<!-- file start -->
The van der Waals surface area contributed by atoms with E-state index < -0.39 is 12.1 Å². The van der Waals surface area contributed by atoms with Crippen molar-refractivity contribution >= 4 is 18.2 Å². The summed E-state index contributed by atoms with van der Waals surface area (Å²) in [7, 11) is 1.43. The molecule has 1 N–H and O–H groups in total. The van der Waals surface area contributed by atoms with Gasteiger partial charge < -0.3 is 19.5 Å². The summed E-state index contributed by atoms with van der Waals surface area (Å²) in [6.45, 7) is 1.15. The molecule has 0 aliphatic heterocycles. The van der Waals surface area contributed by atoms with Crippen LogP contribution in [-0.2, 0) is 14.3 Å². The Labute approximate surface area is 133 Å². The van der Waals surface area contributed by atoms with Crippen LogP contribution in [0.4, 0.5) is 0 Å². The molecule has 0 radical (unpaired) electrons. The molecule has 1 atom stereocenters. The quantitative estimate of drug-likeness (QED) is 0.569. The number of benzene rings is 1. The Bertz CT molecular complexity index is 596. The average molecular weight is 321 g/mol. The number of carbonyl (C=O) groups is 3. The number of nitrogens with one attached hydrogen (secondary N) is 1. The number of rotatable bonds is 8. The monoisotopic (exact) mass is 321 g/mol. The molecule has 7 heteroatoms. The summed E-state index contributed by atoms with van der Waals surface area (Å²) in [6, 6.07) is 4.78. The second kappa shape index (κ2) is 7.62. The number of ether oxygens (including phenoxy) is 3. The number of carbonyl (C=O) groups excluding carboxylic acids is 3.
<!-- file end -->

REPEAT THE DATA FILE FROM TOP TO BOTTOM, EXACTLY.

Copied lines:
The van der Waals surface area contributed by atoms with E-state index < -0.39 is 12.1 Å². The van der Waals surface area contributed by atoms with Crippen molar-refractivity contribution >= 4 is 18.2 Å². The summed E-state index contributed by atoms with van der Waals surface area (Å²) in [7, 11) is 1.43. The molecule has 1 N–H and O–H groups in total. The van der Waals surface area contributed by atoms with Gasteiger partial charge < -0.3 is 19.5 Å². The summed E-state index contributed by atoms with van der Waals surface area (Å²) in [6.45, 7) is 1.15. The molecule has 0 aliphatic heterocycles. The van der Waals surface area contributed by atoms with Crippen LogP contribution in [-0.2, 0) is 14.3 Å². The Labute approximate surface area is 133 Å². The van der Waals surface area contributed by atoms with Crippen LogP contribution in [0.4, 0.5) is 0 Å². The molecule has 0 radical (unpaired) electrons. The molecule has 1 atom stereocenters. The quantitative estimate of drug-likeness (QED) is 0.569. The number of benzene rings is 1. The Bertz CT molecular complexity index is 596. The average molecular weight is 321 g/mol. The number of carbonyl (C=O) groups is 3. The number of nitrogens with one attached hydrogen (secondary N) is 1. The number of rotatable bonds is 8. The monoisotopic (exact) mass is 321 g/mol. The molecule has 7 heteroatoms. The summed E-state index contributed by atoms with van der Waals surface area (Å²) in [6, 6.07) is 4.78. The second kappa shape index (κ2) is 7.62. The number of ether oxygens (including phenoxy) is 3. The number of carbonyl (C=O) groups excluding carboxylic acids is 3.